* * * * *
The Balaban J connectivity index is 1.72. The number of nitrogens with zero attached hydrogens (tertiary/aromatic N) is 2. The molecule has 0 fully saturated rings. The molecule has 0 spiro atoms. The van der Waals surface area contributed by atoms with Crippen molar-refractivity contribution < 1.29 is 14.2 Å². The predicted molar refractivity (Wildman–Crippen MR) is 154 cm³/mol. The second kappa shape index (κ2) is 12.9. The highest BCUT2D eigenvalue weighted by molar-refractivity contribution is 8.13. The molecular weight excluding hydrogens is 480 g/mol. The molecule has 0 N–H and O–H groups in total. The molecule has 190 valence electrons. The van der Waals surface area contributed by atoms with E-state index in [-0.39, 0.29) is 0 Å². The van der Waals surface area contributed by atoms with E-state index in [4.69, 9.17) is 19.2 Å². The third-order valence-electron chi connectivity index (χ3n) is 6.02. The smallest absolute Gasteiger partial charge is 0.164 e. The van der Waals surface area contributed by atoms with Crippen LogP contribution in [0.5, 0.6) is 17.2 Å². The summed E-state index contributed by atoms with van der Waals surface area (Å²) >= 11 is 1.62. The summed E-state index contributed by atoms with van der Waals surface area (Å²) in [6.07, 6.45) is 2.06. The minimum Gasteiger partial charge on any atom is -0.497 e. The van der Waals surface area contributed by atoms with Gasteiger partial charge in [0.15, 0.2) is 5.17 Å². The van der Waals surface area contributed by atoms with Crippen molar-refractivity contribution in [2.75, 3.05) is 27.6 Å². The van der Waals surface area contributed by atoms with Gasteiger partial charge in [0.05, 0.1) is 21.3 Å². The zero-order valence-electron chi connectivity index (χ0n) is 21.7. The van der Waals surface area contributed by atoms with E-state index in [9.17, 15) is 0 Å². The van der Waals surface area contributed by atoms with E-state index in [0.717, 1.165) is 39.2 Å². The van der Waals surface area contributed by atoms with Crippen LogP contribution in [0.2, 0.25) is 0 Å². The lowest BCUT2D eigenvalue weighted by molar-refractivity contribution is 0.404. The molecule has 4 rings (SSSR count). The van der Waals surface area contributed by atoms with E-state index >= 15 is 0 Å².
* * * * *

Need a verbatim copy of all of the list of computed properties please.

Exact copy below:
The Balaban J connectivity index is 1.72. The number of nitrogens with zero attached hydrogens (tertiary/aromatic N) is 2. The molecule has 0 fully saturated rings. The molecule has 0 spiro atoms. The van der Waals surface area contributed by atoms with Crippen molar-refractivity contribution < 1.29 is 14.2 Å². The predicted molar refractivity (Wildman–Crippen MR) is 154 cm³/mol. The second kappa shape index (κ2) is 12.9. The highest BCUT2D eigenvalue weighted by molar-refractivity contribution is 8.13. The molecular weight excluding hydrogens is 480 g/mol. The molecule has 0 N–H and O–H groups in total. The molecule has 190 valence electrons. The van der Waals surface area contributed by atoms with E-state index in [-0.39, 0.29) is 0 Å². The van der Waals surface area contributed by atoms with E-state index in [4.69, 9.17) is 19.2 Å². The third-order valence-electron chi connectivity index (χ3n) is 6.02. The smallest absolute Gasteiger partial charge is 0.164 e. The van der Waals surface area contributed by atoms with Crippen LogP contribution in [0.5, 0.6) is 17.2 Å². The summed E-state index contributed by atoms with van der Waals surface area (Å²) >= 11 is 1.62. The summed E-state index contributed by atoms with van der Waals surface area (Å²) in [6.07, 6.45) is 2.06. The minimum Gasteiger partial charge on any atom is -0.497 e. The van der Waals surface area contributed by atoms with Gasteiger partial charge in [0.15, 0.2) is 5.17 Å². The van der Waals surface area contributed by atoms with Crippen molar-refractivity contribution in [2.75, 3.05) is 27.6 Å². The van der Waals surface area contributed by atoms with Gasteiger partial charge in [0.05, 0.1) is 21.3 Å². The zero-order valence-electron chi connectivity index (χ0n) is 21.7. The van der Waals surface area contributed by atoms with E-state index in [9.17, 15) is 0 Å². The van der Waals surface area contributed by atoms with E-state index in [0.717, 1.165) is 39.2 Å². The van der Waals surface area contributed by atoms with Crippen LogP contribution in [0.2, 0.25) is 0 Å². The lowest BCUT2D eigenvalue weighted by molar-refractivity contribution is 0.404. The molecule has 4 rings (SSSR count). The van der Waals surface area contributed by atoms with E-state index >= 15 is 0 Å².